Cape Town filmmaker zooms in on Afrikaans market

Written by Yazeed Kamaldien

When Cape Town-born film director Maynard Kraak set up his own production company a few years ago, he wanted to make financially successful films and that meant he needed to capitalise on the Afrikaans market.

“Afrikaans films are making money,” says Kraak, originally from Penlyn Estate near Rylands suburb.

The catch is that Kraak, who defines himself as coloured, is making films for a predominantly white Afrikaner market that he wasn’t too familiar with initially.

“It’s not the easiest challenge to be English-speaking and coloured and make films for white Afrikaners. I had to get out of my comfort zone,” says Kraak.

“I am not part of the establishment and I have to make something for that audience.”

And while his last two films have raked in millions at the box office, Kraak still has to also deal with uncomfortable questions while navigating his way through the Afrikaans market and funding meetings.


Cape Town filmmaker Maynard Kraak wants to make commercially successful films. Picture by Yazeed Kamaldien

“People see my name and assume that I’m white. One guy that I had a meeting with asked me if I’m Portuguese. At another meeting I was asked, ‘How coloured are you?’” says Kraak.

“I deal with people on a high level. I speak English and I don’t mix my languages. I don’t fit the coloured stereotype. But some of the people that I meet with have a mental block.

“They think in stereotypes. It’s the whole system. This is what you have to deal with. And you have to eat that elephant one bit at a time.”

Kraak’s success speaks for itself in Rand value though. His company West Five Films has produced four feature films. He has directed two of these films, including Sonskyn Beperk, opening in cinemas nationwide on March 11.

Kraak says Sonskyn Beperk is a romantic comedy-drama set on a farm just outside Cape Town.

“It’s the story of an Afrikaans young woman who returns to South Africa to her widower dad’s farm at a time of recession. She works on Wall Street (the financial district in New York) and has been living the dream with her American boyfriend,” says Kraak.

“She then gets word from her dad’s best friend, who is also the farm manager, that the farm is struggling. She believes it’s her duty to come back, as the only child, to help save the farm.

“She is carrying around guilt as well because she was not there for her father when her mom passed away. Her father has slight resentment that she was not there.”
Kraak says a love triangle also ensues as her American boyfriend heads south to meet her.

Kraak is hoping for success with this film after his directorial feature debut in 2014, Vrou Soek Boer, earned R5,7-million at the box office.

The second film his company produced, Knysna, made just under R5-million.

Kraak’s preparation for the Afrikaans market came via a previous job at a production company that made Afrikaans films and TV soapies.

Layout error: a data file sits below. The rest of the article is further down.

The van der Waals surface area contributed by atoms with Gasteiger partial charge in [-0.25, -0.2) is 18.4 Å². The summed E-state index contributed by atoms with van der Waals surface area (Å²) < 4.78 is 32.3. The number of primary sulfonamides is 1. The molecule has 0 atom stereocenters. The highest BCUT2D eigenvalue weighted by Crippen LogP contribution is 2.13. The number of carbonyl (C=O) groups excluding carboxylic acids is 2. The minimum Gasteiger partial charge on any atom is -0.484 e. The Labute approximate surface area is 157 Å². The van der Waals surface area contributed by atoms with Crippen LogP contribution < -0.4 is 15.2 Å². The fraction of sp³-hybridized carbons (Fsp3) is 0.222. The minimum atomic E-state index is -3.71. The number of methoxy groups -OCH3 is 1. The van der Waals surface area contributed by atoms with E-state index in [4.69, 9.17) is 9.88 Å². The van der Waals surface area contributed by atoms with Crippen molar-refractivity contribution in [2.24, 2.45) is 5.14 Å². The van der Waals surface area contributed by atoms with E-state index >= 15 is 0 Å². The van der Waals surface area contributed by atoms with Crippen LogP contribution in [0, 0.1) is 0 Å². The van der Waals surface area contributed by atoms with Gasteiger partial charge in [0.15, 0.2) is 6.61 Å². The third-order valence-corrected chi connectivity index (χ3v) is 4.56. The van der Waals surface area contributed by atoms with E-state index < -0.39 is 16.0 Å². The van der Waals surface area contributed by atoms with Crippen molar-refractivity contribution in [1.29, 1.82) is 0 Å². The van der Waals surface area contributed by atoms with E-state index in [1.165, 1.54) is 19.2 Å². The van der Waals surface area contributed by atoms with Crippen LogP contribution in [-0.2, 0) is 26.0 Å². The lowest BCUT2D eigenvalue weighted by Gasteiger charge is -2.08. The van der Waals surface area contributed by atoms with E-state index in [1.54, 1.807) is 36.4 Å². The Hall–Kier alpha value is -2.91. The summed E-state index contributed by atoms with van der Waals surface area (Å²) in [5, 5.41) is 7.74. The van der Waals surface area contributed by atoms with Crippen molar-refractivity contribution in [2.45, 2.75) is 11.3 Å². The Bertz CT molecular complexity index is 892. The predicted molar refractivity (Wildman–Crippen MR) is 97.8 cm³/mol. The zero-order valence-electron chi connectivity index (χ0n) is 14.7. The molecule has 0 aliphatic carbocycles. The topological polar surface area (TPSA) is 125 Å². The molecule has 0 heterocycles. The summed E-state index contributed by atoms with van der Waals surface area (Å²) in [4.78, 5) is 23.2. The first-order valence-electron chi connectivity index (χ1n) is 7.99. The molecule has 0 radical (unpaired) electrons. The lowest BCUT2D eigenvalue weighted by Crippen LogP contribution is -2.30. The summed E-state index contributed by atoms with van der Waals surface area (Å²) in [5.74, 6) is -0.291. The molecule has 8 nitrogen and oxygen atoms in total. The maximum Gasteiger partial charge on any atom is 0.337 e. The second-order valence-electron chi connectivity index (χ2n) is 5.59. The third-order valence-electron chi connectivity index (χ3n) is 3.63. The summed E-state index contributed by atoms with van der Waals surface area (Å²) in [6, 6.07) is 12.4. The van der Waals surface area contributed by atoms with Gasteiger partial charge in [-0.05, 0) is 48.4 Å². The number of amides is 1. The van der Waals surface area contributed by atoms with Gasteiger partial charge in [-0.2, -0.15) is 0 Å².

Before that, he had directed local TV soapies Generations and Scandal.

Now he wants to make films that won’t flop at the box office.

“We need to make films that will make money. If you look at cinemas around the country now they have local films and that needs to make money otherwise we won’t get distribution,” he emphasises.

Kraak doesn’t plan on making only Afrikaans-language films though.

His company’s fourth film, its first in English, is due for release in a few months.

Kraak says he plans to also make films that tell stories of coloured people – but without entrenched stereotypes.

“There is so little relevance given to coloured people on South African TV. And whenever we see colored people on screen, they are stock characters,” says Kraak.

“They are either gangsters, drug addicts, abusive and don’t have teeth. And they all speak Afrikaans. That’s how other people see coloureds. That’s the racial stereotypes that have been cemented over decades.”

He adds: “We are so economically, culturally and religiously diverse as coloureds. We all grow up together in each other’s homes and we learn to be so tolerant of everybody. We find humour in difficult circumstances.

“I am going to make a film about coloured people. But these won’t be films that are called coloured films. It will be films that everyone can watch.

“I don’t want to be known as a coloured filmmaker. All these white filmmakers make films for people who are not white and they aren’t categorised. As soon as we make films for coloureds or blacks then we are pigeon holed.”

Given his track record of interesting career shifts, it is clear Kraak won’t be squeezed into boxes. He joined the navy when he left school because he “didn’t know what to do with my life” and “loved the idea of adventure”.

“After that I was a police detective, living character in my own movie. It’s a really tough job with pathetic wages, and risking your life all the time,” says Kraak.

“I was in the trenches. And I said no, this wasn’t what I wanted to do with my whole life. I then went to study drama and ended up directing.

“When I finished my first year of drama, I decided that I wanted to go to film school. I went to the United States and came back home via the United Kingdom where I studied film.”


About Yazeed Kamaldien

Self-employed journalist and photographer from South Africa.

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